Biomarker associations with cardiovascular, nonvascular, and cancer mortality suggest novel systemic connectivities across seemingly disparate morbidities. The biomarker profiling improved prediction of the short-term risk of death from all causes above established risk factors. Further investigations are needed to clarify the biological mechanisms and the utility of these biomarkers for guiding screening and prevention.
Please see later in the article for the Editors' Summary
Editors' Summary
A biomarker is a biological molecule found in blood, body fluids, or tissues that may signal an abnormal process, a condition, or a disease. The level of a particular biomarker may indicate a patient's risk of disease, or likely response to a treatment. For example, cholesterol levels are measured to assess the risk of heart disease. Most current biomarkers are used to test an individual's risk of developing a specific condition. There are none that accurately assess whether a person is at risk of ill health generally, or likely to die soon from a disease. Early and accurate identification of people who appear healthy but in fact have an underlying serious illness would provide valuable opportunities for preventative treatment.
While most tests measure the levels of a specific biomarker, there are some technologies that allow blood samples to be screened for a wide range of biomarkers. These include nuclear magnetic resonance (NMR) spectroscopy and mass spectrometry. These tools have the potential to be used to screen the general population for a range of different biomarkers.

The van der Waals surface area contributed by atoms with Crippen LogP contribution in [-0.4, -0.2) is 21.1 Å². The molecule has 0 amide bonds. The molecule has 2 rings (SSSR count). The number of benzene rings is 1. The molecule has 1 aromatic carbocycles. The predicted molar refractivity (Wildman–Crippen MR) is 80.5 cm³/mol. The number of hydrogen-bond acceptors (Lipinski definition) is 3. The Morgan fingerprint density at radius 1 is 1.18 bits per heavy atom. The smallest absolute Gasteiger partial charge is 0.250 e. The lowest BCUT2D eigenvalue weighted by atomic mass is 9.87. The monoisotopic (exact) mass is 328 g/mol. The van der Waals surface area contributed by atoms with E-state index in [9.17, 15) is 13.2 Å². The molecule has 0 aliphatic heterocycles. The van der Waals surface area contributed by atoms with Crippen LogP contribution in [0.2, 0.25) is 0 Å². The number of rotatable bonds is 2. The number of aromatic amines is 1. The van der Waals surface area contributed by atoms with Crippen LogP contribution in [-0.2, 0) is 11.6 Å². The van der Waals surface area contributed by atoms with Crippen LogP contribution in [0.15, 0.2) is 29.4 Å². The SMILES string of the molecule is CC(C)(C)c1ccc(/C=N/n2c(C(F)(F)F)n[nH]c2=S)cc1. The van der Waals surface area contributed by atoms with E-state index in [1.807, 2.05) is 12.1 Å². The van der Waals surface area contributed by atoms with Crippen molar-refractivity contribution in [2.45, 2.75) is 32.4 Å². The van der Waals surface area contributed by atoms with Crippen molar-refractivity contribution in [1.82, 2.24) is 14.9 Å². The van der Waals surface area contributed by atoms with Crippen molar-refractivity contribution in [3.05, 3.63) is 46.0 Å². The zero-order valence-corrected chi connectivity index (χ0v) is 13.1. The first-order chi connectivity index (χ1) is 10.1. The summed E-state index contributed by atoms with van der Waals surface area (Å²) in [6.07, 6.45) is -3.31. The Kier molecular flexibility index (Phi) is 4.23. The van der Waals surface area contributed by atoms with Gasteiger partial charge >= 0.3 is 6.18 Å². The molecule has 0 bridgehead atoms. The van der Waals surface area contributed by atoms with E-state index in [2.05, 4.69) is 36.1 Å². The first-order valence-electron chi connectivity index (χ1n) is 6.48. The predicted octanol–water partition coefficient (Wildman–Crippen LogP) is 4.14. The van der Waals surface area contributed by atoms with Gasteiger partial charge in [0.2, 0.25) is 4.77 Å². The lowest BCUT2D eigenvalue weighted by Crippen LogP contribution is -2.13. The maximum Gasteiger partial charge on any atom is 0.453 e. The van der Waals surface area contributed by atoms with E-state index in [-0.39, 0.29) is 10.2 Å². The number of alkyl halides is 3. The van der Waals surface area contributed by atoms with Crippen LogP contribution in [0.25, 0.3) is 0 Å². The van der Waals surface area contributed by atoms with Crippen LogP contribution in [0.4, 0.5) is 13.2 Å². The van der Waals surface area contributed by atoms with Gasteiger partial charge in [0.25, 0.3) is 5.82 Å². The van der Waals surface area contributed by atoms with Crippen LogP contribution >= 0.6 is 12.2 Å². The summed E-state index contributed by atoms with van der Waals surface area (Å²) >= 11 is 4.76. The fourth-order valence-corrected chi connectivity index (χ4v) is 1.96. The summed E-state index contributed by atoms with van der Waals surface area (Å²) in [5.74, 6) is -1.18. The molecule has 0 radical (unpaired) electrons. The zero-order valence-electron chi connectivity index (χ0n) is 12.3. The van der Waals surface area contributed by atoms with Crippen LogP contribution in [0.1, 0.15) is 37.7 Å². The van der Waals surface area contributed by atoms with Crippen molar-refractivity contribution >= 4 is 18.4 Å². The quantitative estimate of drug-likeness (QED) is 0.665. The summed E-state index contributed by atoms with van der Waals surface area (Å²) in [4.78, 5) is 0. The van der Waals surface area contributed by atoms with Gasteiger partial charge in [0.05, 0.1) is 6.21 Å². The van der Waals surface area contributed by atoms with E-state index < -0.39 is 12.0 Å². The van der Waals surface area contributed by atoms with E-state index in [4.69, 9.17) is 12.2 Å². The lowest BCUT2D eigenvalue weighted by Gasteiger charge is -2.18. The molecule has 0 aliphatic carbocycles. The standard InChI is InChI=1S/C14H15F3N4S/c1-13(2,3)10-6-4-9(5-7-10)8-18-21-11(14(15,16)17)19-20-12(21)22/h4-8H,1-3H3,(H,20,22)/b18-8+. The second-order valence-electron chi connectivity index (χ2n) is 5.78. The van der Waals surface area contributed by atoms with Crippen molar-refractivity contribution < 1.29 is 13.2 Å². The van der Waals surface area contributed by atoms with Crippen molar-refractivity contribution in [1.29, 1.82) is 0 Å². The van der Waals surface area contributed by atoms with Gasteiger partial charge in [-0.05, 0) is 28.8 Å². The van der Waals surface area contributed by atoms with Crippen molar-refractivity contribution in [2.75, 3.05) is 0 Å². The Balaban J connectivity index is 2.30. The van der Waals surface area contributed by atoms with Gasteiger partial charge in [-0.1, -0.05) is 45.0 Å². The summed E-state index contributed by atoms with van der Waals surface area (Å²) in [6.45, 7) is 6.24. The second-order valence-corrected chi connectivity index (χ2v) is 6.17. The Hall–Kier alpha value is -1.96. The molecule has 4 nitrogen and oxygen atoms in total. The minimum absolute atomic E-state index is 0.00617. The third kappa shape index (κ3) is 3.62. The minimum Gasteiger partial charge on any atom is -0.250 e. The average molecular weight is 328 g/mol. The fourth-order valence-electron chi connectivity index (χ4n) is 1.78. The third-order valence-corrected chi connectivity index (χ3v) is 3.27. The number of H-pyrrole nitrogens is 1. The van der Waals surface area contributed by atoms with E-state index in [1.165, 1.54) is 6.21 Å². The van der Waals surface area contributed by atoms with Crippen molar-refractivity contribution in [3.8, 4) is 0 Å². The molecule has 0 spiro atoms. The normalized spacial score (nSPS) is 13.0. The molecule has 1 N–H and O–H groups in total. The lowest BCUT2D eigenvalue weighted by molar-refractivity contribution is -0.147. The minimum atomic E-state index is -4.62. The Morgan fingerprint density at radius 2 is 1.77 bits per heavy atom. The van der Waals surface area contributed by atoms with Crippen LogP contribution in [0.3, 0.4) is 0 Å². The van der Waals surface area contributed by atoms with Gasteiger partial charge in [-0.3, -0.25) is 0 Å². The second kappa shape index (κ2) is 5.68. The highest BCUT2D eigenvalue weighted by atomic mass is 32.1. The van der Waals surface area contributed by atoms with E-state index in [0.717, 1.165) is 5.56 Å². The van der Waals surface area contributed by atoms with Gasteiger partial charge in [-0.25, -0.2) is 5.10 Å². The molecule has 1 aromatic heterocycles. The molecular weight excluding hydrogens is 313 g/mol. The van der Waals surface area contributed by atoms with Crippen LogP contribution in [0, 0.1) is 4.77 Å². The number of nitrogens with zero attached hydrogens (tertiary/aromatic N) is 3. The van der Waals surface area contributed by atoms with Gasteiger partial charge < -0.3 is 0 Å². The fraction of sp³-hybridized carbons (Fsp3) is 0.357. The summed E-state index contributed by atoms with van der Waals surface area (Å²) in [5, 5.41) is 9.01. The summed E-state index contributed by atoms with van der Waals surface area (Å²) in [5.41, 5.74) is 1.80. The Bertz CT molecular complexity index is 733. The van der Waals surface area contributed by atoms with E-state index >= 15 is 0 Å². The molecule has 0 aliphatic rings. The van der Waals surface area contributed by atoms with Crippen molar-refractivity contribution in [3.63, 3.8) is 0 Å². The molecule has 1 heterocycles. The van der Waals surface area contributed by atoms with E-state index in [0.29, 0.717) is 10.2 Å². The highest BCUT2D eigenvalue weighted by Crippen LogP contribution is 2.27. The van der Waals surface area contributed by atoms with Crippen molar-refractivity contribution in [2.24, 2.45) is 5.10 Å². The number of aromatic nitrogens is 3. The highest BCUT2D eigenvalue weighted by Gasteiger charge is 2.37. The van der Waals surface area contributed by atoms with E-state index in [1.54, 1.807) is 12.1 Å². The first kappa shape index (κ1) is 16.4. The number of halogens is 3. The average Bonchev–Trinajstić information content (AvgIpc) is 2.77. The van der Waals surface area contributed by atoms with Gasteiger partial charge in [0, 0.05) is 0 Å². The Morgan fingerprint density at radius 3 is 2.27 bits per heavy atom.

Why Was This Study Done?
Identifying new biomarkers that provide insight into the risk of death from all causes could be an important step in linking different diseases and assessing patient risk. The authors in this study screened patient samples using NMR spectroscopy for biomarkers that accurately predict the risk of death particularly amongst the general population, rather than amongst people already known to be ill.
What Did the Researchers Do and Find?
The researchers studied two large groups of people, one in Estonia and one in Finland. Both countries have set up health registries that collect and store blood samples and health records over many years. The registries include large numbers of people who are representative of the wider population.
The researchers first tested blood samples from a representative subset of the Estonian group, testing 9,842 samples in total. They looked at 106 different biomarkers in each sample using NMR spectroscopy. They also looked at the health records of this group and found that 508 people died during the follow-up period after the blood sample was taken, the majority from heart disease, cancer, and other diseases. Using statistical analysis, they looked for any links between the levels of different biomarkers in the blood and people's short-term risk of dying. They found that the levels of four biomarkers—plasma albumin, alpha-1-acid glycoprotein, very-low-density lipoprotein (VLDL) particle size, and citrate—appeared to accurately predict short-term risk of death. They repeated this study with the Finnish group, this time with 7,503 individuals (176 of whom died during the five-year follow-up period after giving a blood sample) and found similar results.
The researchers carried out further statistical analyses to take into account other known factors that might have contributed to the risk of life-threatening illness. These included factors such as age, weight, tobacco and alcohol use, cholesterol levels, and pre-existing illness, such as diabetes and cancer. The association between the four biomarkers and short-term risk of death remained the same even when controlling for these other factors.